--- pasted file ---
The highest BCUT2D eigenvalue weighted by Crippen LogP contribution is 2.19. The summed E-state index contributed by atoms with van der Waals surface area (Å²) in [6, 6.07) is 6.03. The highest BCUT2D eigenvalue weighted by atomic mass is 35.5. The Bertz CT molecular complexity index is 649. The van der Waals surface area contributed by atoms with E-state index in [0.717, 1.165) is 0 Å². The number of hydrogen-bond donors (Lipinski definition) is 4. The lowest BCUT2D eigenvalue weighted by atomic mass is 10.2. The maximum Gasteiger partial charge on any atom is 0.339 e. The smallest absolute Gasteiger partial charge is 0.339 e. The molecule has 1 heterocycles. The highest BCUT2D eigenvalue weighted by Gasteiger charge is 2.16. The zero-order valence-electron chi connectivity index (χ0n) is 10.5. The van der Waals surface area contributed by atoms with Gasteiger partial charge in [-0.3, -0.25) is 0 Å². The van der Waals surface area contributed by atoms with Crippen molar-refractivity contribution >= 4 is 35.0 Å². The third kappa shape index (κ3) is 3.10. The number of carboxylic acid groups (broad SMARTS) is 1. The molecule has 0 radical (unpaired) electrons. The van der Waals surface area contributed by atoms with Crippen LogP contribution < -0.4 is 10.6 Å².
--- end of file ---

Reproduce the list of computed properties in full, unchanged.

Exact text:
The highest BCUT2D eigenvalue weighted by Crippen LogP contribution is 2.19. The summed E-state index contributed by atoms with van der Waals surface area (Å²) in [6, 6.07) is 6.03. The highest BCUT2D eigenvalue weighted by atomic mass is 35.5. The Bertz CT molecular complexity index is 649. The van der Waals surface area contributed by atoms with E-state index in [0.717, 1.165) is 0 Å². The number of hydrogen-bond donors (Lipinski definition) is 4. The lowest BCUT2D eigenvalue weighted by atomic mass is 10.2. The maximum Gasteiger partial charge on any atom is 0.339 e. The smallest absolute Gasteiger partial charge is 0.339 e. The molecule has 1 heterocycles. The highest BCUT2D eigenvalue weighted by Gasteiger charge is 2.16. The zero-order valence-electron chi connectivity index (χ0n) is 10.5. The van der Waals surface area contributed by atoms with Gasteiger partial charge in [-0.3, -0.25) is 0 Å². The van der Waals surface area contributed by atoms with Crippen molar-refractivity contribution >= 4 is 35.0 Å². The third kappa shape index (κ3) is 3.10. The number of carboxylic acid groups (broad SMARTS) is 1. The molecule has 0 radical (unpaired) electrons. The van der Waals surface area contributed by atoms with Crippen LogP contribution < -0.4 is 10.6 Å².